Test binary operator expected
Any time one of the test pathname operator test binary operator expected fails, be accurate in your error message. There are many ways to make mistakes in script programming. With one argument and no operators, the test command returns success if the argument is not the empty string test -n 1. First, let me say there is nothing wrong with line 3. The first type simply announces that you have reached a certain point in the program.
The above syntactic-sugar line is equivalent to this also incorrect line: These errors can be a real test binary operator expected to find in a long script. Here we have another case of a mistake in one line causing a problem later in the script. The test command is defaulting to use an implied -n operator on the left. We saw this in our earlier discussion on stubbing.
These are all correct opposites. Be sure to enter it exactly as written. This brings up an important thing to test binary operator expected when you are writing your scripts. To do this, add a " -x " to the first line of your script, like this:. Running the script using a shell with the debug options -x or -v set may also be helpful:.
So what's wrong with line 5? If you want to perform equality tests, you must separate each argument by blanks so that test sees three separate arguments, not just one: To do this, create the following test binary operator expected called trouble.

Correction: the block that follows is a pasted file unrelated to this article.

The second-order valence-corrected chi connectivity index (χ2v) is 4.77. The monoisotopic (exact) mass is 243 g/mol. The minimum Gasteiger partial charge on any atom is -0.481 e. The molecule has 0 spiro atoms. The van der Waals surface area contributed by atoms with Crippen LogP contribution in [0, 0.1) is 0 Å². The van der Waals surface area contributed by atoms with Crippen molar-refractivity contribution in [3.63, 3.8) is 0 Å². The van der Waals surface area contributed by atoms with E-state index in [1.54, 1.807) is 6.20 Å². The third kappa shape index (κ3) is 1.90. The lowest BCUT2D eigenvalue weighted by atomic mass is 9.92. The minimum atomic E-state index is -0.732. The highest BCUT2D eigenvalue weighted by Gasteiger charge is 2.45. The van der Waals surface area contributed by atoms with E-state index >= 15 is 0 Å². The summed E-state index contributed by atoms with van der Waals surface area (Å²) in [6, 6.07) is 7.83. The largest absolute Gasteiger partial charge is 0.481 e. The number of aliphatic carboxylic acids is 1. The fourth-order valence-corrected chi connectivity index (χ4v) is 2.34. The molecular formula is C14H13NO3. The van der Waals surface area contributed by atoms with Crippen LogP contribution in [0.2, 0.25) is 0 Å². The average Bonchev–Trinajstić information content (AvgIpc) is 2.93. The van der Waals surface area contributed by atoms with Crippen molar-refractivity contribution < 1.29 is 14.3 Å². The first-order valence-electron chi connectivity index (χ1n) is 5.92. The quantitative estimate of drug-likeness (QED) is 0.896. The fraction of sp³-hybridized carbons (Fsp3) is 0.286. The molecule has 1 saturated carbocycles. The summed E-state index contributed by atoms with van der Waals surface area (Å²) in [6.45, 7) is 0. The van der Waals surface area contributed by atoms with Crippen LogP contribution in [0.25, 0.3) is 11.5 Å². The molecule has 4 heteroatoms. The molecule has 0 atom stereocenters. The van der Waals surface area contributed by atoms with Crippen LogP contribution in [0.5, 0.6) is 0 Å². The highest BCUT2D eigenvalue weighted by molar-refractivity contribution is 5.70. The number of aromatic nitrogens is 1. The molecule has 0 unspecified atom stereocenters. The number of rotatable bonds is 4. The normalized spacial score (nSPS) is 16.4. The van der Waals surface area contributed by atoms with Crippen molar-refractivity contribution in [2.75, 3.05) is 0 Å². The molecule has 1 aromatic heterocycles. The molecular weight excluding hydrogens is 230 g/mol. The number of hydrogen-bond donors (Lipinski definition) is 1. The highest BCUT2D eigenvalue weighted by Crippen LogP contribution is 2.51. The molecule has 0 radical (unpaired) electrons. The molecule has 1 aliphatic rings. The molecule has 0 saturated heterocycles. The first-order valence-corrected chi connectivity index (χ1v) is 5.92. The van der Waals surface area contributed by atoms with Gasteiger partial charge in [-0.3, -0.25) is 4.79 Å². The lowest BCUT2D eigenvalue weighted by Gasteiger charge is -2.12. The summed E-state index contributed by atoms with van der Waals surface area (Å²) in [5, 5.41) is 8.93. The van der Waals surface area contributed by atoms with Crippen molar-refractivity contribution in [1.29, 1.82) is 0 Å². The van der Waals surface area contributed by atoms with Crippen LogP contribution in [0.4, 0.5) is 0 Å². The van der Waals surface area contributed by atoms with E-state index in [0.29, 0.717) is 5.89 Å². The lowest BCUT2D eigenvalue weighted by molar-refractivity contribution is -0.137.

Rather than using the test command twice, you can simply join them into one using the correct test Boolean operator:. You can confirm the validity of this by trying it on the command line: Here are two identical mistakes: This next test binary operator expected fails because of the missing blank before the required closing square bracket: The correct shell scripting form does not use the redirection syntax:
Split the huge condition into more readable error messages. The following code does not work; because, blanks are missing around the first square bracket, making it into an unknown command named [1: The string 1 is never empty, so the above test, and the if test binary operator expected, always succeeds. This technique is called tracing.
What happens is the shell keeps looking test binary operator expected the closing quotation mark to tell it where the end of the string is, but runs into the end of the file before it finds it. If you combine test binary operator expected negation operator of test with the shell return code negation operator mentioned earlier that also uses! The command name after the ifabove, is test. By doing this, you can isolate which part of a program is causing or not causing a problem.
Use echo commands to verify your assumptions. Always use blanks around [ and ]: Test binary operator expected can confirm the validity of this by trying it on the command line: Now, when you run your script, bash will display each line with expansions performed as it executes it. When you run this script, it should output the line "Number equals 1" because, well, number equals 1.